I'm curious, how do you edit the tracks for trail/road, etc.

Jim
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Moun10Bike
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« Reply #3 on: June 08, 2009, 01:03:45 pm »

I'm curious, how do you edit the tracks for trail/road, etc.

I use Global Mapper, which has very good track editing capabilities.  When I need to make bulk editing of attributes, though, I resort to ArcGIS.
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Jon
The Jester
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« Reply #4 on: August 10, 2009, 09:52:26 pm »

Something that I've just started using this summer, is a 'hanger' for the GPSr on my trek pole.  I took one of the belt clips ($1 dollar at dollar tree, just like the Garmin one but much cheaper to buy) and used zip ties (cable ties) to attach it to my pole.  It sit's cross ways on the pole, so I just have to lift the pole up to eye level to see the GPSr (as the unit pivots on it button it's always right-side up).  The belt clip also allows me to clip a bandanna on the pole where it's easy to get to, and dries nicely.
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« Reply #5 on: January 10, 2010, 12:29:25 pm »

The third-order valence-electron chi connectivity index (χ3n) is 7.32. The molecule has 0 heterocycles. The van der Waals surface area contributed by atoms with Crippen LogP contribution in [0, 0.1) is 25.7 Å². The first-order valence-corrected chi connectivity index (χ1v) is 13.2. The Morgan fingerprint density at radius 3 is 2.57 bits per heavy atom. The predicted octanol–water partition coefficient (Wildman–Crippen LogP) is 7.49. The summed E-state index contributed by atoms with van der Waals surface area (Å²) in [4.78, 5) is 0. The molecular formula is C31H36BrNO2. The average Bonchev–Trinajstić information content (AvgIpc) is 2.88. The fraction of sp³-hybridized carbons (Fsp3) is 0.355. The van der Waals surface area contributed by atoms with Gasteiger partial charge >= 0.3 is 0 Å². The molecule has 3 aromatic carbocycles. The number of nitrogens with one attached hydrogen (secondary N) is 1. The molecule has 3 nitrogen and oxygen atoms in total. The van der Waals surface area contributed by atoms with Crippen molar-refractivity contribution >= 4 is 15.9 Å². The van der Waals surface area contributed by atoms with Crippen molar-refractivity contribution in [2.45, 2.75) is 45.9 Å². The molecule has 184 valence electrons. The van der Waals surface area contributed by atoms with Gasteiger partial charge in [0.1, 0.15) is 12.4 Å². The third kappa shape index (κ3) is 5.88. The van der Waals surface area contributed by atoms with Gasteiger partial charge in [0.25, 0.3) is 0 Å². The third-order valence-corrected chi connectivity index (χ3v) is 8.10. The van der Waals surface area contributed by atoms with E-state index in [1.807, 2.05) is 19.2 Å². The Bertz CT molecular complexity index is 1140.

Post hike track processing/preparation for submission to NW Trails: Using Garmin Oregon 400t

For the most part, the trails I hike and record are not too complicated - simple loop, with minimal side trails etc.

However, I've been trying to record some complex trail systems best described as a "maze" - many intersections and entry points. My frustration is preparing the tracks for submission to Jon using only MapSource and it's limited editing tools. I tend to leave my GPSr running the whole time I'm walking so my track file needs to be constantly "split" then rejoined for nice neat t-intersections.

Is there an inexpensive or free program out there providing better editing tools than MapSource? It's time-consuming and cumbersome to use.

Not willing to spend $350 on Global Mapper but I'd fork out $50 on something worthwhile.

If no such program exists then I guess I could help myself by turning my unit off at junctions more often.....
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savant9
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« Reply #6 on: January 10, 2010, 05:08:37 pm »